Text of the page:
BY JACKSON CHEN | During the first public hearing on the proposed Midtown East rezoning, held September 22, elected officials, developers, landmarked building owners, and preservation advocates all voiced eagerness for the Department of City Planning to fill in the major blanks in the plan.
The DCP filed the Midtown East rezoning draft scope of work, which lays out major areas of focus for the impending environmental impact review, on August 22. The proposed rezoning would cover most of the blocks between East 39th and East 57th Streets, from Fifth Avenue to Third, with the district extending east to Second Avenue between East 42nd and East 43rd Streets. The rezoning is aimed at promoting new office building construction while providing resources to the many landmarked institutions the district is home to.
In its draft scope, the DCP mapped out maximum achievable floor-to-area ratios (FARs) — calculated by dividing the total floor space in a building by the square footage of the property on which it sits — of between 18 and 27, depending on the location within the district. Landmarked buildings have the right to sell development air rights to those constructing office towers within the district who wish to exceed the base FAR for their location.
The DCP’s proposal drew heavily from a report issued late last year by the East Midtown Steering Committee, which was co-chaired by Borough President Gale Brewer and East Side City Councilmember Dan Garodnick.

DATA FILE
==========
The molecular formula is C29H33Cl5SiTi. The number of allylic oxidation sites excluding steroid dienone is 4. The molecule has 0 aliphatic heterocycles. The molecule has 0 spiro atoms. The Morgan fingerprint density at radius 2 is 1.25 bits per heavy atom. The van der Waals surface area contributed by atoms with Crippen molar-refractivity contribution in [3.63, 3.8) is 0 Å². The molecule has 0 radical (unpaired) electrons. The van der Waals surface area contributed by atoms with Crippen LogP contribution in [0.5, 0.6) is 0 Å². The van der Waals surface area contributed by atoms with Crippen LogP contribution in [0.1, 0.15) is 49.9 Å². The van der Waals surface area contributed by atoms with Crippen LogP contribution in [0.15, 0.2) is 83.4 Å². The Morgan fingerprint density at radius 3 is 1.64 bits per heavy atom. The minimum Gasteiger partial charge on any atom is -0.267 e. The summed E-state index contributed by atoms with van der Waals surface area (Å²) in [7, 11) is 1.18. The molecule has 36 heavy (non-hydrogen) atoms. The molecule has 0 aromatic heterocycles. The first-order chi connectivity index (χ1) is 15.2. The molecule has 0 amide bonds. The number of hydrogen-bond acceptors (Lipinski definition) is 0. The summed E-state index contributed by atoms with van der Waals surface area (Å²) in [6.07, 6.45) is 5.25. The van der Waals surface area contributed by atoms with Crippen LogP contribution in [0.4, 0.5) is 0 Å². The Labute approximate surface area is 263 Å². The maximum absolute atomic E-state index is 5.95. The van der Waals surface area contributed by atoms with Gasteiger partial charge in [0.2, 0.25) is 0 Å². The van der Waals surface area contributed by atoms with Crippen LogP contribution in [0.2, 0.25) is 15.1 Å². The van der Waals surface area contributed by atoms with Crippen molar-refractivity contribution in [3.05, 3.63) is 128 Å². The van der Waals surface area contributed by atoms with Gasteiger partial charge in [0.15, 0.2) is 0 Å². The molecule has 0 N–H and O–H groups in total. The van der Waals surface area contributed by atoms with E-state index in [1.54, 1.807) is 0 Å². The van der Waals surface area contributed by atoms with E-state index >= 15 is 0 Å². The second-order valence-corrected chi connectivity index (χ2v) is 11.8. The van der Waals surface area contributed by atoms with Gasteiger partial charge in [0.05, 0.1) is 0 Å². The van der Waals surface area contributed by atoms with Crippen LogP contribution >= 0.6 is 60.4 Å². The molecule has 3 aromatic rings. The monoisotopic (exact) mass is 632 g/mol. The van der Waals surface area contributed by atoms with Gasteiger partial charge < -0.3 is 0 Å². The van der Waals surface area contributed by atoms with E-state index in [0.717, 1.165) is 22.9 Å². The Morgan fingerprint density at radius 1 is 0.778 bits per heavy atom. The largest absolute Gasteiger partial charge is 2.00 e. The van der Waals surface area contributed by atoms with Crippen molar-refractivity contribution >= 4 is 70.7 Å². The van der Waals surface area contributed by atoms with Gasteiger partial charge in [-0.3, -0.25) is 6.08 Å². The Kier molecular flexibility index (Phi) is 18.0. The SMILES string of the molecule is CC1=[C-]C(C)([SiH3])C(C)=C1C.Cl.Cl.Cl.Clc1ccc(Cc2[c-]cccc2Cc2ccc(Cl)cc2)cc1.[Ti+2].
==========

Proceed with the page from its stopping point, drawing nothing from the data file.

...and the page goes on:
“I think the rezoning has the potential to not only ensure the future of a crucial part of our city,” Brewer said at the hearing, “but also to serve as an example of successful, engaged, community-based planning.”
Brewer said the DCP draft stayed true to the spirit of the Steering Committee recommendations issued last October, but she voiced several suggestions for the process moving forward.
The DCP should, in the borough president’s view, include the east side of Third Avenue as part of the scope of work since it could serve as a transitional zone between the commercial character of the rezoning district and the residential neighborhoods to the east.
Garodnick seconded that proposal, noting the impact the rezoning will have on nearby residential communities.
Both Garodnick and Brewer also urged the DCP to incorporate incentives for developers to include open spaces as part of their construction plans. Garodnick noted that the Steering Committee report had recommended giving developers a FAR bonus of 2 if a privately owned public space, or POPS, was created as part of a new construction project.
Many of those who spoke during the public hearing noted that the DCP still has work to do in fine-tuning its draft proposal. Because the department has yet to complete an appraisal of the transferrable development rights from landmarked buildings in the district, it has not laid out a specific process by which owners of these institutions can sell those rights to developers.
Nor has the assessment that the city will place on those transactions to fill the coffers of a Public Realm Improvement Fund yet been specified.